By Adrian Pereira, November 19, 2021
The fourth session of SIGNIS Asia’s “Journalism in a Fragmented World” webinar saw three media experts coming together to critically analyse the role of Citizen Journalism (CJ) today. The session dissected the role of Citizen Journalists (CJs) within the context of its potential, given the emergence of new technology and platforms, and found that there were still many unanswered questions. The three experts were Arul Prakkash of WITNESS.org; Carol Andrade of St Pauls Institute of Communication Education, Mumbai India; and Dr Mastura Mahamed of Putra University Malaysia.
Strategy vs Tools/Platform
While Citizen Journalism has become a potent tool in bringing about change and giving voice to the voiceless, CJs must ensure a concrete strategy when using these tools and platforms. There are already billions of videos on YouTube and Facebook, which naturally means extensive competition in terms of grabbing the attention of the public and policymakers. Without a clear strategy, attempts to expose the truth are likely to fail, and – worse – put the lives of those affected, in danger. Additionally, there is also a struggle to neutralize misinformation, disinformation, media manipulation and other forms of media exploitation.
CJs and Mainstream Media: collaborate or compete?
While both CJs and mainstream media have a distinct role to play, the fundamental goals are the same: to expose the truth. Both media types can collaborate and cooperate but some paradoxes, like transparency and exclusivism, subject CJ to closer scrutiny, despite the many new technologies used by boots-on-the-ground CJs. However, with the latest technology, there was nothing to stop them from becoming successful gatherers and purveyors of news. But speaker Carol Andrade opined that grassroots CJs must professionalise and graduate into mainstream media if they wanted to uphold this sector’s integrity.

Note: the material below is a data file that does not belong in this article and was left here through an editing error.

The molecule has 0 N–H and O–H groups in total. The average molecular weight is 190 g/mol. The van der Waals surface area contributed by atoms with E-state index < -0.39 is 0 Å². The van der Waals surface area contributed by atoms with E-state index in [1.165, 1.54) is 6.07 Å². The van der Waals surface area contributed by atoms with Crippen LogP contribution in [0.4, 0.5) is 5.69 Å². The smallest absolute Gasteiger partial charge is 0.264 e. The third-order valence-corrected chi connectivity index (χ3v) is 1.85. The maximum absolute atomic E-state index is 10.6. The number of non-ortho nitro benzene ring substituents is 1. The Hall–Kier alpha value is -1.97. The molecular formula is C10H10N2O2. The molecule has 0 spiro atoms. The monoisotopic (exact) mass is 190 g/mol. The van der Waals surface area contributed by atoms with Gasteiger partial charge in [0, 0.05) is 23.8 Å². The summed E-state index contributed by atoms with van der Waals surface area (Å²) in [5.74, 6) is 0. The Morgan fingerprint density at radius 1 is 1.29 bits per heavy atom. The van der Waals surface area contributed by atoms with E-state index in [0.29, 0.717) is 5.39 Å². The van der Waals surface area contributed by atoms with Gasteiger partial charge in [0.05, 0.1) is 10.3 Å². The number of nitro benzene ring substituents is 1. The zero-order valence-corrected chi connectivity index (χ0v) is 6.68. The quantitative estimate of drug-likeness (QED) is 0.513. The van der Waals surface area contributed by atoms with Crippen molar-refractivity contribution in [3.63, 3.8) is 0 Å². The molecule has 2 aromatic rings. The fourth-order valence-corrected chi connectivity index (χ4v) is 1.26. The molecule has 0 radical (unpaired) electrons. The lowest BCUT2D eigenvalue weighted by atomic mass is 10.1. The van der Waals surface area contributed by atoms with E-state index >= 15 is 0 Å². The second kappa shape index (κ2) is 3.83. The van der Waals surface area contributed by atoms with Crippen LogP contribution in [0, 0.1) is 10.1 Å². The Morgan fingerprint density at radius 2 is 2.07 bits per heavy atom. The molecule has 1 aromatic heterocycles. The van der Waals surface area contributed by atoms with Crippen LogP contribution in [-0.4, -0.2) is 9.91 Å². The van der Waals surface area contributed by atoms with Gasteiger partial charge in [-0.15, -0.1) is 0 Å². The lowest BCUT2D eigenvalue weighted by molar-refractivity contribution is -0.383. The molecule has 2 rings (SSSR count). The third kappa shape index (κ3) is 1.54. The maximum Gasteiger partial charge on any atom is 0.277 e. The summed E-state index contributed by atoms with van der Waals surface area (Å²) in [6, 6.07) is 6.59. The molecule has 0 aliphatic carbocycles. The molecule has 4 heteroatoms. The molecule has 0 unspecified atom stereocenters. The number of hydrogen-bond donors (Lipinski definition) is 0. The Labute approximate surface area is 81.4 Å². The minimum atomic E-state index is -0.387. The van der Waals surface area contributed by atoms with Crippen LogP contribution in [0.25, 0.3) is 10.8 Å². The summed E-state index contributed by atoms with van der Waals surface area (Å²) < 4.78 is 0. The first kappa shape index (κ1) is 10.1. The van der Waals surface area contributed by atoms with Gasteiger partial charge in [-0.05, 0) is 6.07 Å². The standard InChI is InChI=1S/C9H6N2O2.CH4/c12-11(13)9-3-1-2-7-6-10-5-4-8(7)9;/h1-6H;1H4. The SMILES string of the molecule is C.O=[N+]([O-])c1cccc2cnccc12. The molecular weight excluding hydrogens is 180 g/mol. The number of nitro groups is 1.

CJs for Empowerment
Last but not least, CJs have the potential to empower the youths who are taking a professional interest in exposing the truth, by sharing knowledge, experiences, networking and new connections. Amongst the many challenges currently confronting CJs are seniors or former editors who now play the role of gatekeepers. But there can be positive outcomes, provided that the divided generations come together instead of remaining siloed.
Concluding the session, moderator Augustine Anthuvan of SIGNIS reminded everyone that when writing about the plight of the people, CJs need to be aware of whether they are actually helping, or doing more damage. He challenged them to see beyond the “two sides of a story” and expose a third side (or more), as professional journalists, writers, and producers should.
SIGNIS Asia Journalism Desk and LICAS News Asia are the organisers of the SIGNIS Asia Journalism Fellowship Programme on the theme “Journalism in a Fragmented World,” a seven-week programme for lay Catholic and like-minded journalists working in the secular media. Offered virtually, the seven-week webinar brings together 25 selected participants from 14 countries to build capacity and promote exchange among media professionals and journalists who want to use their platform for social change. Programme details: https://www.signisasia.net/journalism-in-a-fragmented-world-webinar-2021/